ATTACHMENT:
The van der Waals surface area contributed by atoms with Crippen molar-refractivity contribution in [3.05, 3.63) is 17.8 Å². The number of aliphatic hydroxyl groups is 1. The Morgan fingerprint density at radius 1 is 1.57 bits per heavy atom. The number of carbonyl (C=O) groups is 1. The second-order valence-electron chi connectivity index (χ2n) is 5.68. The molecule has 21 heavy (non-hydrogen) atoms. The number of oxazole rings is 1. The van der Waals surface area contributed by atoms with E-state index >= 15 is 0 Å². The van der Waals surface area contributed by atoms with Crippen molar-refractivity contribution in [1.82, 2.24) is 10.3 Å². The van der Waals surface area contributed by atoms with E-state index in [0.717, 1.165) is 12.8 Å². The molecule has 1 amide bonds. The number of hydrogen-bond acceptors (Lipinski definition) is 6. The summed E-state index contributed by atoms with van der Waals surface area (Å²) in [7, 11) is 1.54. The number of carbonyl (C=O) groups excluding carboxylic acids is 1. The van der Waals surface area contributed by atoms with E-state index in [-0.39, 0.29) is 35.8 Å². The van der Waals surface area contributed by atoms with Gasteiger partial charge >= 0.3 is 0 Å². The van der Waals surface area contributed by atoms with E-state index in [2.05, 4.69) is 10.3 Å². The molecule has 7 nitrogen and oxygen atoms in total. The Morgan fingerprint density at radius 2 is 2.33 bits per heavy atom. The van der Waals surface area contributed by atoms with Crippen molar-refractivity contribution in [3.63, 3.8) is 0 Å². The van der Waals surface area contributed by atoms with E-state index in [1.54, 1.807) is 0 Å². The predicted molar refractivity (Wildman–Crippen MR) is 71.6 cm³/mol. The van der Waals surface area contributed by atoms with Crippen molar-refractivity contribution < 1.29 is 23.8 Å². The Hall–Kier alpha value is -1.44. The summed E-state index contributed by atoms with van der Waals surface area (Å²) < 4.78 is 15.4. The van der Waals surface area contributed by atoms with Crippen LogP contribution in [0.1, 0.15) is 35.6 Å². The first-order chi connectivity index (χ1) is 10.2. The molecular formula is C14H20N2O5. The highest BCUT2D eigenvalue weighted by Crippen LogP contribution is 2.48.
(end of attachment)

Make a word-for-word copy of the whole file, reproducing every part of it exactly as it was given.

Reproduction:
The van der Waals surface area contributed by atoms with Crippen molar-refractivity contribution in [3.05, 3.63) is 17.8 Å². The number of aliphatic hydroxyl groups is 1. The Morgan fingerprint density at radius 1 is 1.57 bits per heavy atom. The number of carbonyl (C=O) groups is 1. The second-order valence-electron chi connectivity index (χ2n) is 5.68. The molecule has 21 heavy (non-hydrogen) atoms. The number of oxazole rings is 1. The van der Waals surface area contributed by atoms with E-state index >= 15 is 0 Å². The van der Waals surface area contributed by atoms with Crippen molar-refractivity contribution in [1.82, 2.24) is 10.3 Å². The van der Waals surface area contributed by atoms with E-state index in [0.717, 1.165) is 12.8 Å². The molecule has 1 amide bonds. The number of hydrogen-bond acceptors (Lipinski definition) is 6. The summed E-state index contributed by atoms with van der Waals surface area (Å²) in [7, 11) is 1.54. The number of carbonyl (C=O) groups excluding carboxylic acids is 1. The van der Waals surface area contributed by atoms with E-state index in [-0.39, 0.29) is 35.8 Å². The van der Waals surface area contributed by atoms with Gasteiger partial charge >= 0.3 is 0 Å². The van der Waals surface area contributed by atoms with E-state index in [2.05, 4.69) is 10.3 Å². The molecule has 7 nitrogen and oxygen atoms in total. The Morgan fingerprint density at radius 2 is 2.33 bits per heavy atom. The van der Waals surface area contributed by atoms with Crippen molar-refractivity contribution in [3.63, 3.8) is 0 Å². The van der Waals surface area contributed by atoms with E-state index in [1.54, 1.807) is 0 Å². The predicted molar refractivity (Wildman–Crippen MR) is 71.6 cm³/mol. The van der Waals surface area contributed by atoms with Crippen molar-refractivity contribution < 1.29 is 23.8 Å². The Hall–Kier alpha value is -1.44. The summed E-state index contributed by atoms with van der Waals surface area (Å²) < 4.78 is 15.4. The van der Waals surface area contributed by atoms with Crippen LogP contribution in [0.1, 0.15) is 35.6 Å². The first-order chi connectivity index (χ1) is 10.2. The molecular formula is C14H20N2O5. The highest BCUT2D eigenvalue weighted by Crippen LogP contribution is 2.48.